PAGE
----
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On 5 September 2021, the United Arab Emirates (UAE) unveiled a new type of visa, called the Green Visa, as part of fifty new projects and initiatives marking the golden jubilee of unification of the seven emirates. According to the Emirati Minister of State for Foreign Trade Thani Al-Zeyoudi, the beneficiaries of the Green Visa will be “highly talented individuals, investors, business people, exceptional students and experts.” The Green Visa will relax some of the stringent residency rules and enable foreigners to explore economic opportunities in the UAE. Al-Zeyoudi stated that new visa regulation “separates a work permit from a residency permit.” In other words, a foreigner can work in the UAE without being sponsored by an employer. The Green Visa holders will also be permitted to sponsor their parents and children up to the age of 25. Currently, a parent can only sponsor their son’s residency visa up to the age of 18 and daughter’s visa until her marriage.

In a country like the UAE, where foreigners constitute nearly ninety percent of the total resident population, these new visa regulations are significant. Since the founding of the UAE in 1971, foreign workers have been an indispensable part of the country’s growth trajectory. But like other Gulf countries, the UAE does not provide citizenship or permanent residency to foreigners. The period of their stay solely comes under the discretion of their local sponsor or employer. Moreover, they need to leave the country within 30 days if they are terminated from their jobs. With such uncertainty with work and life, many foreigners return to their home countries or settle down in a third country with their life savings.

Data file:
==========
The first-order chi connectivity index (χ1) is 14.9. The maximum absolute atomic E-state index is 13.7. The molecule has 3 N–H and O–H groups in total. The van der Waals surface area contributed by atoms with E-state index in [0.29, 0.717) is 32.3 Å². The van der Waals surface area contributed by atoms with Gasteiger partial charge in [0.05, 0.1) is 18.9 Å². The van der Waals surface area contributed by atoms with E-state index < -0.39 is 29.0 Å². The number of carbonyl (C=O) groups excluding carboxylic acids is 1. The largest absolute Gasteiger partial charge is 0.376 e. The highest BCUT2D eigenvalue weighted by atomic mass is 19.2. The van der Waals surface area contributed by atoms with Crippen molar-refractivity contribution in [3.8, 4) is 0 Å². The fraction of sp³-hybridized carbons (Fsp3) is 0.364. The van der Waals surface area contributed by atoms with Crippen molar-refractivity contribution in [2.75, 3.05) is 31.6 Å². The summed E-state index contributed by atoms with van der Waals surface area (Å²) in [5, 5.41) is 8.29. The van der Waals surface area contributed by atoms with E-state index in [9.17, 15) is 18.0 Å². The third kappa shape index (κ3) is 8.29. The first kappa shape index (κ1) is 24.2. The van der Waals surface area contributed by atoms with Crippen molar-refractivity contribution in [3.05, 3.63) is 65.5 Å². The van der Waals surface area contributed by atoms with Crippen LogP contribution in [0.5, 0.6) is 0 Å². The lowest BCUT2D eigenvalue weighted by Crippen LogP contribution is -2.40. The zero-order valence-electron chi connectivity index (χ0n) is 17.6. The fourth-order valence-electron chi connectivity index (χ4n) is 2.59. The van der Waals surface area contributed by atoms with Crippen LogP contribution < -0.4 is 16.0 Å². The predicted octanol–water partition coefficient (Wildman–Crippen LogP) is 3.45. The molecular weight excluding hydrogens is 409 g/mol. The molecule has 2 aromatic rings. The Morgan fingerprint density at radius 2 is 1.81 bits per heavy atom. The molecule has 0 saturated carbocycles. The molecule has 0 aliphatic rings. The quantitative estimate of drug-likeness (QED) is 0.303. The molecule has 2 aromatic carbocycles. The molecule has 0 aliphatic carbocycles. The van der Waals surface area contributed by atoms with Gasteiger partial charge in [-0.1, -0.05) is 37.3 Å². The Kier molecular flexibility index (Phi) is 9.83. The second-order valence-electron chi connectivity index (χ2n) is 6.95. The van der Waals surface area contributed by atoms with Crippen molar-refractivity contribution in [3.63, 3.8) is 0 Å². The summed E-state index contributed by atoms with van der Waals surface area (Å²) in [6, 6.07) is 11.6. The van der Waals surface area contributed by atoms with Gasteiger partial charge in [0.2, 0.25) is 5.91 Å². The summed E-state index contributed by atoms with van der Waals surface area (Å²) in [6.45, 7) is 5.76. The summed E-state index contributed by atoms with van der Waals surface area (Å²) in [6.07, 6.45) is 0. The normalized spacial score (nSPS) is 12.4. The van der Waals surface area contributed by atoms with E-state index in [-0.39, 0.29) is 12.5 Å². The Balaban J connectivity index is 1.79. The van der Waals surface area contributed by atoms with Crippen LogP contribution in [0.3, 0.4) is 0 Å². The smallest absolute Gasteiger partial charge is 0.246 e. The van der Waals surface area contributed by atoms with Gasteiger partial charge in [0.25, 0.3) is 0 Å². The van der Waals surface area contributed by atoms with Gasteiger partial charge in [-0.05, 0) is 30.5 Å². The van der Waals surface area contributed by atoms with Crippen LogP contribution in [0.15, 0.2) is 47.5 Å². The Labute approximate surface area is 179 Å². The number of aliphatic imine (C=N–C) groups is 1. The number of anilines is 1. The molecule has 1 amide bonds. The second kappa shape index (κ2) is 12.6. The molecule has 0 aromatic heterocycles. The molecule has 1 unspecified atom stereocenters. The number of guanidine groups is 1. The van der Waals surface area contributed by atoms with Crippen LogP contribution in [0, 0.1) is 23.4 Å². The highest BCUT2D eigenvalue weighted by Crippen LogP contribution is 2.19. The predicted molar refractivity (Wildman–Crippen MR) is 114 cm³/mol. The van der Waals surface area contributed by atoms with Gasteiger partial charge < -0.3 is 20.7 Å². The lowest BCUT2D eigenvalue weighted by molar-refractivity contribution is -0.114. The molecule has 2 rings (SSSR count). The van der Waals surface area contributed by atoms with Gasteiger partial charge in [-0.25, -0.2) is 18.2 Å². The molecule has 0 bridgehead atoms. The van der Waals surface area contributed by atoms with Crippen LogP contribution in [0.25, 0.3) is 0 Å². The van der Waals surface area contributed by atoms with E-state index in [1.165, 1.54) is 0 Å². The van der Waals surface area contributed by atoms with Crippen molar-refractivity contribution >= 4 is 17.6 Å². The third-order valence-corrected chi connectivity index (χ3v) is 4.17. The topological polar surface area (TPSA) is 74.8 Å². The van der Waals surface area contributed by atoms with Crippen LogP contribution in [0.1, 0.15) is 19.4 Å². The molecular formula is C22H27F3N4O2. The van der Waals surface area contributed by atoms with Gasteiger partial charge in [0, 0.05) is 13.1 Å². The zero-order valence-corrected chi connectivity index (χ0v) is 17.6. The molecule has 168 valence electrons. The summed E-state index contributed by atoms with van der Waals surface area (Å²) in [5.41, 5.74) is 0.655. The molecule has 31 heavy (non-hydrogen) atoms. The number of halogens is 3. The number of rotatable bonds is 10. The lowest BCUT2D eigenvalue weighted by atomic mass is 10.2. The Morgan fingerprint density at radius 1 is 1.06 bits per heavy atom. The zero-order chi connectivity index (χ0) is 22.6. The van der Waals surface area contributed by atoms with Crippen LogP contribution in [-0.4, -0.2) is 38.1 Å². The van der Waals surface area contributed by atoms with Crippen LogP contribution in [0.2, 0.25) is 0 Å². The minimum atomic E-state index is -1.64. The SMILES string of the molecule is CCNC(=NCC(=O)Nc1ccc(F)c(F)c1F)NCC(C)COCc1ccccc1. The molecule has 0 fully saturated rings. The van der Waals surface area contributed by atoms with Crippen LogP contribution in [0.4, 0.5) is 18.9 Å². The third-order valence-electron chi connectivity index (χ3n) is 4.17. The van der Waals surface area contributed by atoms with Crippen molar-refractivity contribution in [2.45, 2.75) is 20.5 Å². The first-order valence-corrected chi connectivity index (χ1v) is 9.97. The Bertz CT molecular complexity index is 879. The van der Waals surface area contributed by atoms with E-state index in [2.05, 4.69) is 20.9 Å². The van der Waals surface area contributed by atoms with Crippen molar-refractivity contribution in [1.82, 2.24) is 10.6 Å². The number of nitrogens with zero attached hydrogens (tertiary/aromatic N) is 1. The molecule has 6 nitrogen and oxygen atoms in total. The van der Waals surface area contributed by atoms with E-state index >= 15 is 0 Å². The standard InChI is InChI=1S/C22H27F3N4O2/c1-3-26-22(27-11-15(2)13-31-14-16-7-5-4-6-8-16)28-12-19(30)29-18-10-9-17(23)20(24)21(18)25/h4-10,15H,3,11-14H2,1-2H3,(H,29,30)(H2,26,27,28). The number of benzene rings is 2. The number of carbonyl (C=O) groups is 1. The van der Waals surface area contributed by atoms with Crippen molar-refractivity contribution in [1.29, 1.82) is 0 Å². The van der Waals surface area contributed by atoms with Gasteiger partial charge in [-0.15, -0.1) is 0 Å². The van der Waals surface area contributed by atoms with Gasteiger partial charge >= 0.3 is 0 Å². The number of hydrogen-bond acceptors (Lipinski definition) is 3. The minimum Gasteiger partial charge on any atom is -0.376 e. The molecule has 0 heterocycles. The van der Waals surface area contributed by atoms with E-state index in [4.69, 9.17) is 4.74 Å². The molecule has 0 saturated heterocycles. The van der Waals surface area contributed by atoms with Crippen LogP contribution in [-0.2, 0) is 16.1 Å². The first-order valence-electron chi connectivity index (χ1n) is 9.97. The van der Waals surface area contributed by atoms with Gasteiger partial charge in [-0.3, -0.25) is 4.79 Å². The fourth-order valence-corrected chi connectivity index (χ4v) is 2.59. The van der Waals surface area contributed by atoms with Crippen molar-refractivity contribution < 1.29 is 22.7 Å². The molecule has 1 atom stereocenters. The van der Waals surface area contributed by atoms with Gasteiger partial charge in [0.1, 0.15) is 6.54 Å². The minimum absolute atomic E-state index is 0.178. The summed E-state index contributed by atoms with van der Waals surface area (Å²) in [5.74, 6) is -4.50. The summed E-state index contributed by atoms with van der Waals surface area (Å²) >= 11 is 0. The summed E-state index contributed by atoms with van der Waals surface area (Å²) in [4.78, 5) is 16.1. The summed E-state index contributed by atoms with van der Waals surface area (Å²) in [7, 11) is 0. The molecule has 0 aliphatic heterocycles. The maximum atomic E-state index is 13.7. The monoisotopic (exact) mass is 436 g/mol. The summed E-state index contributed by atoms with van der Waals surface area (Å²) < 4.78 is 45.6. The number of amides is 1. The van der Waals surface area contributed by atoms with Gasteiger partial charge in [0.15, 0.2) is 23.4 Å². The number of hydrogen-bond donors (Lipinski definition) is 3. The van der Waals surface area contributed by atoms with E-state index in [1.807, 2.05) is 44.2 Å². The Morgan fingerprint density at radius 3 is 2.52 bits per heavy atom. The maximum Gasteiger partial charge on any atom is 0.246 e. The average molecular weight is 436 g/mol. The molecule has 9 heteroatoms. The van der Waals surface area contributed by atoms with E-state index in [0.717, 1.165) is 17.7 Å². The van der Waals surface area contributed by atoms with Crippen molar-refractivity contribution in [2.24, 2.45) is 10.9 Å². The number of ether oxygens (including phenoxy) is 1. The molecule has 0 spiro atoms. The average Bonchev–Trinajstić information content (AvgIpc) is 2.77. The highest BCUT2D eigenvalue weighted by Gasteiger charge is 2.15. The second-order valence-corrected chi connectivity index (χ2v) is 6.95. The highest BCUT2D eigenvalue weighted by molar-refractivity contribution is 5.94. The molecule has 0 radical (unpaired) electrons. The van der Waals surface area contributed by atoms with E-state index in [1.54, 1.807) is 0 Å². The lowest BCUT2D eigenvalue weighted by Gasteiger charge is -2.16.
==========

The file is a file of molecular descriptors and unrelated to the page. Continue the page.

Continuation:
The new visa regulations are an attempt by the Emirati government to address these uncertainties. Though citizenship for foreigners is still out of the question for various reasons, the leadership is actively considering the possibilities of liberalizing the residency rules. In addition, earlier in 2019, the UAE implemented the Golden Visa scheme, a long-term residence visa issued to investors and specialized talents for five or ten years and renewed automatically.

The UAE government took another step in its golden jubilee year. In September 2021, Crown Prince of Abu Dhabi, and de facto leader Mohammed bin Zayed Al-Nahyan and Prime Minister of the UAE and Ruler of Dubai Mohammed bin Rashid Al-Maktoum jointly released a strategic document titled “Principles of the 50.” It lays down ten principles that will guide the Emirate’s future over the next 50 years and identifies the vital importance of “human capital” and the need for “developing the educational system, attracting talents, retaining specialists, and continuously building skills.” The Green Visa scheme is one of the initial fifty initiatives in realizing these principles. In addition, Al-Zeyoudi hinted at more measures such as a flexible freelance visa to be unveiled in due course.